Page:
Farmers, FFA members, researchers and government officials gave Agriculture Secretary Mike Johanns an earful at USDA’s first farm bill listening session in Nashville. But what could have been the most controversial presentation wasn’t delivered during the Forum.
A representative of Oxfam America, the U.S. arm of the British-based charity group, handed this writer and other journalists copies of a one-page paper, “Farm payment reform: Reasonable Payment Limits Good for Tennessee,” as we left the event.
Oxfam is the driving force behind a worldwide effort to blame U.S. cotton farmers for poverty in Benin, Burkina Faso, Chad and Mali and other African countries. The National Cotton Council has said the impoverishment has more to do with the marketing system in those countries than U.S. farm payments.
The paper handed out in Nashville did not address poverty in Africa but attempted to link farm subsidies with low commodity prices, over-production and agricultural dumping into foreign markets.
It repeated claims that the bulk of government farm payments “go to the largest, industrial farms, while smaller operations receive little or no support,” and “Loopholes in the rules allow some to draw virtually unlimited commodity payments, despite rules meant to limit payments to a $360,000 maximum.”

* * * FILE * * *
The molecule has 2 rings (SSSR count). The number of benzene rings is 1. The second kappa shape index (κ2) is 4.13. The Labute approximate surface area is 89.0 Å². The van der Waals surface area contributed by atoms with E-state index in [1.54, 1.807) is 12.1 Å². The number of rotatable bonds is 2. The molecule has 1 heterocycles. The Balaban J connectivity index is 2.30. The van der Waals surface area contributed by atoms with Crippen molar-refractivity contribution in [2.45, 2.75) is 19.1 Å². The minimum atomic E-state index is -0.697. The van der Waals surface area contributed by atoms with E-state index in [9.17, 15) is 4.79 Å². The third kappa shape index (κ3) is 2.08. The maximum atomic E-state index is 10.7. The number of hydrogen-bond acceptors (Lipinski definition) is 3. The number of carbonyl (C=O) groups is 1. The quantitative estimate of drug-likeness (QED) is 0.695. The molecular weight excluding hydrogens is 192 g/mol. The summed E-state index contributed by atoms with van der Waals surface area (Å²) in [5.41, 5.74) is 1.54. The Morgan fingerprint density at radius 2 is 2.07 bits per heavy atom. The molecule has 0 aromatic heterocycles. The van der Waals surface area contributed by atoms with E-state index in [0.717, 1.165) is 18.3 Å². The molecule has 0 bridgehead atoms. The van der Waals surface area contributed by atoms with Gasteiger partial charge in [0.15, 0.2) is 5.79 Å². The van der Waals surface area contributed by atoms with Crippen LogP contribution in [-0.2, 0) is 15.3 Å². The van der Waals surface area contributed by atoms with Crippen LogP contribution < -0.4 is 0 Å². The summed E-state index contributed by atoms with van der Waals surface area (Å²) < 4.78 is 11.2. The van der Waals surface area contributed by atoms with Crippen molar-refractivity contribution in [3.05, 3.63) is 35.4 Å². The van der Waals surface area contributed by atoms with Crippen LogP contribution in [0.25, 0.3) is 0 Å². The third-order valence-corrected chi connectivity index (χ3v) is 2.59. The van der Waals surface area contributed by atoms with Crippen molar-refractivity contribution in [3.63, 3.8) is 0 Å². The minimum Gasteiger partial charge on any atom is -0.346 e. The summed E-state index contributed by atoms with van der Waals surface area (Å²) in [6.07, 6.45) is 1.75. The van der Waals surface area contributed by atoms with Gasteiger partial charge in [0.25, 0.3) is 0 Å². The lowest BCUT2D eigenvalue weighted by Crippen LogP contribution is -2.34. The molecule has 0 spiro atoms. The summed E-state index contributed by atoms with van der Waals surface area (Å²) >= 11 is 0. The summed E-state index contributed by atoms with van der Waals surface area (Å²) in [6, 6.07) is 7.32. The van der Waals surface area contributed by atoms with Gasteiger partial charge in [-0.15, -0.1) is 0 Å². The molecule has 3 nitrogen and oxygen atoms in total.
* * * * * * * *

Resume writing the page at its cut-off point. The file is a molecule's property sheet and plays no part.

This, they said, has created a negative spiral of effects for rural communities: higher farm concentration, growing costs of farming, commodity over-production, depressed prices and increased reliance on dumping agricultural products.”
Focusing on Tennessee, the authors noted the state had a 4 percent increase in population between 2000 and 2004, but that the two counties receiving the highest subsidy payments — Haywood and Gibson — lost population. (Having relatives in Haywood County, I can say the 0.9 percent loss in population has nothing to do with farm payments.)
Referring to administration proposals to cap farm payments at $250,000, the paper said such a limit would affect only 34 recipients or 0.03 percent of the “76,963” who received farm payments in Tennessee. (Source: The Environmental Working Group.)
It urged readers to support legislation introduced by Senators Chuck Grassley, R-Iowa; Byron Dorgan, D-N.D.; and Chuck Hagel, R-Neb., which would place limits on farm subsidies to individuals, eliminate the “cumbersome” three-entity rule and close the commodity certificate “loophole.
“Capping subsidies is a fairer solution to solving the budget shortfall than slashing other agricultural programs, such as environmental, conservation or food stamps, which benefits almost 13 percent of Tennessee’s citizens,” the paper said.
I asked the Oxfam representative why she didn’t speak during the Forum?
“I went to the Forum to hear the concerns expressed by the farmers, and I know that Johanns and the administration are already on board with payment limits,” said Brooke Jamison, Oxfam’s trade policy advisor. “However, the Forum did confirm that farm consolidation is a major problem for many farmers, and it was clear the current system isn’t working for everyone.”
For cotton farmers who keep hoping the payment limit controversy will just go away, that clearly won’t be the case.